POPE ANNOUNCES “FIRST IN HISTORY” MEETING WITH RUSSIAN PATRIARCH KIRILL
05 February 2016 | by Christopher Lamb – ‘THE TABLET’
Pope Francis and Patriarch Kirill of Moscow will meet in Cuba next week
The Vatican has announced that Pope Francis and Patriarch Kirill of Moscow will meet in Cuba on 12 February.
The historic encounter will take place over two hours at Havana airport on Francis’ way to Mexico and include the signing of a joint declaration.
It will be seen as an important step in trying to heal the 1,000-year-old rift between Eastern and Western Christianity which split during the great schism of 1054.
A meeting between the Pope and the Patriarch has been on the cards for some time although it has always been envisaged that such an encounter needed to take place on neutral territory.
Patriarch Kirill is visiting Cuba at the invitation of President Raul Castro at the same time that the Pope is in Mexico (12-18 February).
A statement from the Holy See said: “This meeting of the Primates of the Catholic Church and the Russian Orthodox Church, after a long preparation, will be the first in history and will mark an important stage in relations between the two Churches. The Holy See and the Moscow Patriarchate hope that it will also be a sign of hope for all people of good will.”
Fr Federico Lombardi, the director of the Holy See Press Office, said that Pope Francis would be accompanied by Cardinal Kurt Koch, the President of the Pontifical Council for Promoting Christian Unity and the meeting will take place with the use of Spanish and Russian interpreters.
While the “de facto” leader of the the Eastern Orthodox Church is the Ecumenical Patriarch of Constantinople, the Russians hold a key influence in Orthodoxy.
This Pope will not let the grass grown under his feet – for want of ecumencial outreach to other Churches of both East and West – during his pontificate.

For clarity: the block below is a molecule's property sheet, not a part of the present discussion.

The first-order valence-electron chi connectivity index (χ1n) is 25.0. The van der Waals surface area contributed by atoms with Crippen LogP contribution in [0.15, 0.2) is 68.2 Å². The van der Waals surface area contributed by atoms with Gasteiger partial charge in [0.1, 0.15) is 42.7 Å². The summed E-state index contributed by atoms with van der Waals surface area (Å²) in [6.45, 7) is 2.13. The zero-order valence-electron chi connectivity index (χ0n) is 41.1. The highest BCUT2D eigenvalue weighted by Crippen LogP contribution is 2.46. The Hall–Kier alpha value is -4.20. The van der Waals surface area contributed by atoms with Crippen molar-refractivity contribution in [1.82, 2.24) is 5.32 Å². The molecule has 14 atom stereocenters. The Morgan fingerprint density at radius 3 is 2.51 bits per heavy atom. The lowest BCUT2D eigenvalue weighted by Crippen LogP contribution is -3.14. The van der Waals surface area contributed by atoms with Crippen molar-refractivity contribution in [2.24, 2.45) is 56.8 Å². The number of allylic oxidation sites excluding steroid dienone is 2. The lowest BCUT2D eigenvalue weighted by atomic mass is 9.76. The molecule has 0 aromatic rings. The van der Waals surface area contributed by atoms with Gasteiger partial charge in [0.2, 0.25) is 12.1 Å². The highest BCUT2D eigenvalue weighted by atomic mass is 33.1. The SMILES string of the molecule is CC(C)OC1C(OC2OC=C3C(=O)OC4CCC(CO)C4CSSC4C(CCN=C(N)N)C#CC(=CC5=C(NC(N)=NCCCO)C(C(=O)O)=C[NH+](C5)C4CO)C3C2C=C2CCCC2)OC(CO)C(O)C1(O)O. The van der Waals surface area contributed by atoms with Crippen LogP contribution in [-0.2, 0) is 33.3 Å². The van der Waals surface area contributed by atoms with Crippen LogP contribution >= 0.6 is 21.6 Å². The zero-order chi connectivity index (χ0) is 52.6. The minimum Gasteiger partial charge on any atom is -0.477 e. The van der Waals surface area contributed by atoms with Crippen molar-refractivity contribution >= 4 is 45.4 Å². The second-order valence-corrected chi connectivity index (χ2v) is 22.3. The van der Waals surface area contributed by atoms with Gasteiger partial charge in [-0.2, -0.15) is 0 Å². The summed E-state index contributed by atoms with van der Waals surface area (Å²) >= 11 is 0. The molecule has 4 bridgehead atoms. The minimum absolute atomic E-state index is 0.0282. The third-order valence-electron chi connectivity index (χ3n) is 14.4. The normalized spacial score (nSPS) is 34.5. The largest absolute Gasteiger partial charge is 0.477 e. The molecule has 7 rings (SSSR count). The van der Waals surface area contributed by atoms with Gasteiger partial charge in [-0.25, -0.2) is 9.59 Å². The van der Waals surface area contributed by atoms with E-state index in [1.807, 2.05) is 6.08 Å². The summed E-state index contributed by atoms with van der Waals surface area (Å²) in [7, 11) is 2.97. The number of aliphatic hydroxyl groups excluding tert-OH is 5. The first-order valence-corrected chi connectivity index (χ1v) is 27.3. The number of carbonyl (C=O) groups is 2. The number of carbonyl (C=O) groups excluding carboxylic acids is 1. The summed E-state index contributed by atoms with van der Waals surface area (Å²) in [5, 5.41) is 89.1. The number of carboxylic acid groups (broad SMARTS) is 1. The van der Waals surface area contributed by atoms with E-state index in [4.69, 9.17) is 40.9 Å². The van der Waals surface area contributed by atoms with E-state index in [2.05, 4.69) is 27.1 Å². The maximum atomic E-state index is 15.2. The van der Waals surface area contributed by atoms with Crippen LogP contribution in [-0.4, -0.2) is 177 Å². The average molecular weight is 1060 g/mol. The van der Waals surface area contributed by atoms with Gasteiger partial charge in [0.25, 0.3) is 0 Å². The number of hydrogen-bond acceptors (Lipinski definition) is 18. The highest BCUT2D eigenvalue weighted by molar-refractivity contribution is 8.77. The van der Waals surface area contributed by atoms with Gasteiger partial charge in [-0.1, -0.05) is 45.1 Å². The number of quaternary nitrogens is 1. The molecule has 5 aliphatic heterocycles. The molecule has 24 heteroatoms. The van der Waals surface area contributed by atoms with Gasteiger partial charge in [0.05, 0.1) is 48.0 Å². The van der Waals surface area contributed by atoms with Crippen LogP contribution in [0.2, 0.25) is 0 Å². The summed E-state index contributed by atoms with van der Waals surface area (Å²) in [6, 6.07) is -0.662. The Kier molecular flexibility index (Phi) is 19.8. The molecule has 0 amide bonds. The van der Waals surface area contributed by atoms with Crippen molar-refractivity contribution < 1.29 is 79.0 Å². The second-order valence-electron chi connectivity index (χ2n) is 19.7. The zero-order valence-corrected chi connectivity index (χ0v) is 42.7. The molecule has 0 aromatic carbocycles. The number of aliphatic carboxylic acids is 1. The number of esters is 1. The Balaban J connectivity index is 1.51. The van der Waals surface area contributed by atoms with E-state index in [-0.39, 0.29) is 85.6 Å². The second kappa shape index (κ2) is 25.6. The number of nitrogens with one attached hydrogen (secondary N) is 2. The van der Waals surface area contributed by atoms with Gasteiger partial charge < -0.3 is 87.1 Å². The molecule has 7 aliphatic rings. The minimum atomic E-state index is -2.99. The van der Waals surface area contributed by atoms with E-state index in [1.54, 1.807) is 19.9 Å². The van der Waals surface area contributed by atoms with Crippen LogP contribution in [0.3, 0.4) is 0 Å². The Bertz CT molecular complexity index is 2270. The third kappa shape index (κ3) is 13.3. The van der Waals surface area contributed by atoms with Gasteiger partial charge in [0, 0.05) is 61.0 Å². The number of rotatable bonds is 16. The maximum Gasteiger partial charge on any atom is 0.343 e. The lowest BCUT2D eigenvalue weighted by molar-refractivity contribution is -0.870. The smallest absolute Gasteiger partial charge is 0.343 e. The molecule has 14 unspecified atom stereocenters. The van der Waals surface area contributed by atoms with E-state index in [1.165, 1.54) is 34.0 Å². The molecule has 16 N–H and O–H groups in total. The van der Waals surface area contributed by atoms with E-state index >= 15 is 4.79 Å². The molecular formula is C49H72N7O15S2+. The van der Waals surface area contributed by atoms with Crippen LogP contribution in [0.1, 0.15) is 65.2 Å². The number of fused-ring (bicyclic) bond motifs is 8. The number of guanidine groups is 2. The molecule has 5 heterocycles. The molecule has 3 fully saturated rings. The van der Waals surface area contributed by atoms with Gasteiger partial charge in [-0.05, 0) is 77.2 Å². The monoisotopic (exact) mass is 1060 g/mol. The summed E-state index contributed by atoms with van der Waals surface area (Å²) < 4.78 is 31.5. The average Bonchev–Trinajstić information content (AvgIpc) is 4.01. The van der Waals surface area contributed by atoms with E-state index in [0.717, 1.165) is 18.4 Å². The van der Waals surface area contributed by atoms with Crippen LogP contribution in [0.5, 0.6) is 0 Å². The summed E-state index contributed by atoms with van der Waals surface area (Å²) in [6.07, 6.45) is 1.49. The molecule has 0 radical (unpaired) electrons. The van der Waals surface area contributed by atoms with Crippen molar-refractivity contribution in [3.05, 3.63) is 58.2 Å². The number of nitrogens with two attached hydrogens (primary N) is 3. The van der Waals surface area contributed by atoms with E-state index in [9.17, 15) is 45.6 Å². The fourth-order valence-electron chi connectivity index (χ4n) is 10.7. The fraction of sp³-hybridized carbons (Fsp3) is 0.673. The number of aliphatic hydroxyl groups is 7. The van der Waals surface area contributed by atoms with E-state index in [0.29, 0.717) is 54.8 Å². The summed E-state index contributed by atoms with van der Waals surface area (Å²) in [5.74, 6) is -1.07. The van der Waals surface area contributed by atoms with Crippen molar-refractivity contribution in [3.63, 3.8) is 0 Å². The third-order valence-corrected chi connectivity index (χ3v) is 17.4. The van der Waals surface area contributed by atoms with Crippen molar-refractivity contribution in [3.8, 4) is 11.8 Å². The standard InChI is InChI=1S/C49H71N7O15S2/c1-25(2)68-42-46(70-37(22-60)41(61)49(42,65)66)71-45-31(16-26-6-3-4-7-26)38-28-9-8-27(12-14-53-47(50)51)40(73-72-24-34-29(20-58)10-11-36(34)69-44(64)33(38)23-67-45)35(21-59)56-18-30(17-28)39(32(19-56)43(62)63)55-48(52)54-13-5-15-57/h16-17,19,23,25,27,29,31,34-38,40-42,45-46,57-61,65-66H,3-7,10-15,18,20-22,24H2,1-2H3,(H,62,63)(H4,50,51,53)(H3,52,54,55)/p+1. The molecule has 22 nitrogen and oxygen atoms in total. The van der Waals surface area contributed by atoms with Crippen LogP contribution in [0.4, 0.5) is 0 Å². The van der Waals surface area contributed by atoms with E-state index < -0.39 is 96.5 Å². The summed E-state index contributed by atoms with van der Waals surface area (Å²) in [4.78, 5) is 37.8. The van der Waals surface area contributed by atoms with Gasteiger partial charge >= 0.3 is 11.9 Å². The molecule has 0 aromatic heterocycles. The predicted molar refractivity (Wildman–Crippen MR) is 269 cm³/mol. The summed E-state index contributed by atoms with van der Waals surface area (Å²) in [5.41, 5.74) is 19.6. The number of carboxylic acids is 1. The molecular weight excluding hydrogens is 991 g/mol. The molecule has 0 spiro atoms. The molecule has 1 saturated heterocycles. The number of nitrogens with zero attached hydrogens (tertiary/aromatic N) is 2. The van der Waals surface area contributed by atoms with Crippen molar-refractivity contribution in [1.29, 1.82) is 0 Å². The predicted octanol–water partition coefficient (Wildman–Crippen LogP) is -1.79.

This meeting with the Russian Orthodox Patriarch Kirill of Moscow marks a new attempt to help reconcile the Churches of East and West, which have been separated for the last 1,000 years. That the meeting should have been arranged to take place while the Russian Patriarch is in Cuba and Pope Francis is on his way to Mexico might seem to be a strange coincidence. Nevertheless, the fact that both Church leaders have agreed to this meeting on ‘neutral ground’ seems auspicious, giving hope for further communication between leaders of the two largest Churches in Christendom.
However, this is not the only evidence of the Pope’s willingness to engage in ecumencial activity. While on a visit to Sweden later in the year, Pope Franhcis will join with leaders of the Swedish Lutheran Church to celebrate the 500th Anniversary of the Protestant Reformation:
“Intense media interest surrounds Pope Francis’ forthcoming visit to Sweden later this year with the Church expressing the hope that it will lead to greater ecumenical cooperation and to Christians becoming “more visible” in a strongly secularised country”. – (‘TABLET’ article)
While we in the world-wide Anglican Communion seem unable to maintain our Unity in Diversity – over matters of internal disagreement – here we have the Roman Pontiff making positive attempts to reconcile the previously estranged Church bodies that have separated out on much greater and more contentious issues than we struggle with. One wonders why, when the Bishop of Rome seeks reconciliation, we Anglicans find difficulty in living together because of differences of opinion on gender and sexuality.
Father Ron Smith, Christchurch, New Zealand